At the end of August, EDH0/EDH1 was -38.5, as easing was expected to continue.  Currently, in the same relative time slot, EDM0/EDM1 is -16.5 as forward easing expectations have declined substantially.  Near straddles have, perhaps unsurprisingly, compressed.  With 197 days to go, the EDH0 atm straddle was 43.5, but EDM0 is now only 24.5.  However, there is still a bid for longer dated vol.  With 925 days to go the EDH22 atm straddle was 86.5 at the end of August and now, with 925 dte, EDM22 is 83.0.  Of course, relative to strike price changes, even the long dated straddles have come in quite a bit, as 86.5 is a much bigger percentage of the 1.125% strike than 83 is relative to a 1.50% strike.  In any case, near term premium has come in due to the Fed conveying a message of stability.   However, the global economic picture could change significantly after the US election.  In a way, this argues for owning premium in 2021.  At the end of August, the red/green March (EDH21/EDH22) atm straddle spread was 17 bps.  But the same relative straddle spread now i(EDM21/EDM22) is 23 bps. 

The Fed seems to have contained the repo problem.  However, if the PBOC is correct about a continued global downturn, it’s still possible to see a rate cut here, if not in December then perhaps as early as January.  February Fed Funds reflect little chance of an ease at the Jan 29 FOMC, settling at 98.465 on Friday, and April FF, which also capture the March FOMC settled at just 98.505.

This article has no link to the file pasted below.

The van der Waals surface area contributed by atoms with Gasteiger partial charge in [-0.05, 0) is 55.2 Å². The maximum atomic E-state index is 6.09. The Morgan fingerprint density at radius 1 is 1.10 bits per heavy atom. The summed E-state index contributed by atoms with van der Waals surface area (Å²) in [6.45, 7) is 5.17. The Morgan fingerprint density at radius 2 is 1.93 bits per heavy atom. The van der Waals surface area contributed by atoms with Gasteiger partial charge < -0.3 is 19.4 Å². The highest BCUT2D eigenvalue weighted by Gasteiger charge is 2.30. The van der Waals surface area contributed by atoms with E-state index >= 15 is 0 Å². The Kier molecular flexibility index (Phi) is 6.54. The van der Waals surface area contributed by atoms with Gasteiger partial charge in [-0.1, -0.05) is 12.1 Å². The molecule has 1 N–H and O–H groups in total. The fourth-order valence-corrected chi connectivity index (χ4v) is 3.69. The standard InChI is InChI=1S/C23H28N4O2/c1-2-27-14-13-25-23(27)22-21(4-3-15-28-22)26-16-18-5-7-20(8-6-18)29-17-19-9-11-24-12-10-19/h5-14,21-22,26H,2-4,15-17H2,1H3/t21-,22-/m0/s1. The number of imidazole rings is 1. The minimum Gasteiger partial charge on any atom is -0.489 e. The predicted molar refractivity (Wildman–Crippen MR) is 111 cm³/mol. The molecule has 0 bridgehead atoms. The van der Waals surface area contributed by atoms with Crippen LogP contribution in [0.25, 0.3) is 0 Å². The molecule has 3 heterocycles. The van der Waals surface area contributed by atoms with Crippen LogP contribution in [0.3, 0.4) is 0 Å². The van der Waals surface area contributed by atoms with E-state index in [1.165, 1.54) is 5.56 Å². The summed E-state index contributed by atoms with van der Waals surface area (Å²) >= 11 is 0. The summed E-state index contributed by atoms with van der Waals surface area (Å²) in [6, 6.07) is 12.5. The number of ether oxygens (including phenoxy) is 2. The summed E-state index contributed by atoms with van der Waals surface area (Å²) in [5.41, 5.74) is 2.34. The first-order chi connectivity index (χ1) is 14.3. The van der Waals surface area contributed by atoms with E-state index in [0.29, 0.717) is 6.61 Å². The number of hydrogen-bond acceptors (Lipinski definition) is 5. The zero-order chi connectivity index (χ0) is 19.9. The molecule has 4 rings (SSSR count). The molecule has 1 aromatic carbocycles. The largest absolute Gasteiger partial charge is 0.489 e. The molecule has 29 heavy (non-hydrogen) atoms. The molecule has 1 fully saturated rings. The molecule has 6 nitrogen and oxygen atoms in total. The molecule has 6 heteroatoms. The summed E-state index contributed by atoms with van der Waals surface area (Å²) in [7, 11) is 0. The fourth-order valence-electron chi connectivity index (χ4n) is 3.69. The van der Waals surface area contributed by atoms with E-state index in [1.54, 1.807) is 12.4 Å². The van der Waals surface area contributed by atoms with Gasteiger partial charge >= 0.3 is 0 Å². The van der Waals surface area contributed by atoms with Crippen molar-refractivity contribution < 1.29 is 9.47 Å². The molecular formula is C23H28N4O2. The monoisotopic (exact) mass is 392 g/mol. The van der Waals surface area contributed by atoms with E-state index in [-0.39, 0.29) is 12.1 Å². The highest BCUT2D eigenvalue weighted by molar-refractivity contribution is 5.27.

There’s a good deal of news this week, culminating in the employment report on Friday.  On Monday, we get ISM Mfg, which is expected to show a small improvement to 49.2 from 48.3.  On Wednesday, ISM Services expected steady at 54.5, from 54.7.  Factory Orders and Durables also out on Wednesday.  I think it’s likely that we will see a bit more of a price concession in long treasuries going into the employment report as liquidity and USD strength continue to underpin US equity prices. 

11/22/2019 11/29/2019 chg
UST 2Y 161.2 160.2 -1.0
UST 5Y 161.5 161.8 0.3
UST 10Y 177.1 177.6 0.5
UST 30Y 222.2 220.3 -1.9
GERM 2Y -63.6 -62.6 1.0
GERM 10Y -35.9 -35.3 0.6
JPN 30Y 42.1 40.7 -1.4
EURO$ Z9/Z0 -40.3 -37.8 2.5
EURO$ Z0/Z1 -5.0 -4.5 0.5
EUR 110.23 110.19 -0.04
CRUDE (1st cont) 57.77 55.17 -2.60
SPX 3110.29 3140.98 30.69
VIX 12.34 12.62 0.28




Posted on December 1, 2019 at 4:34 pm by alexmanzara · Permalink
In: Eurodollar Options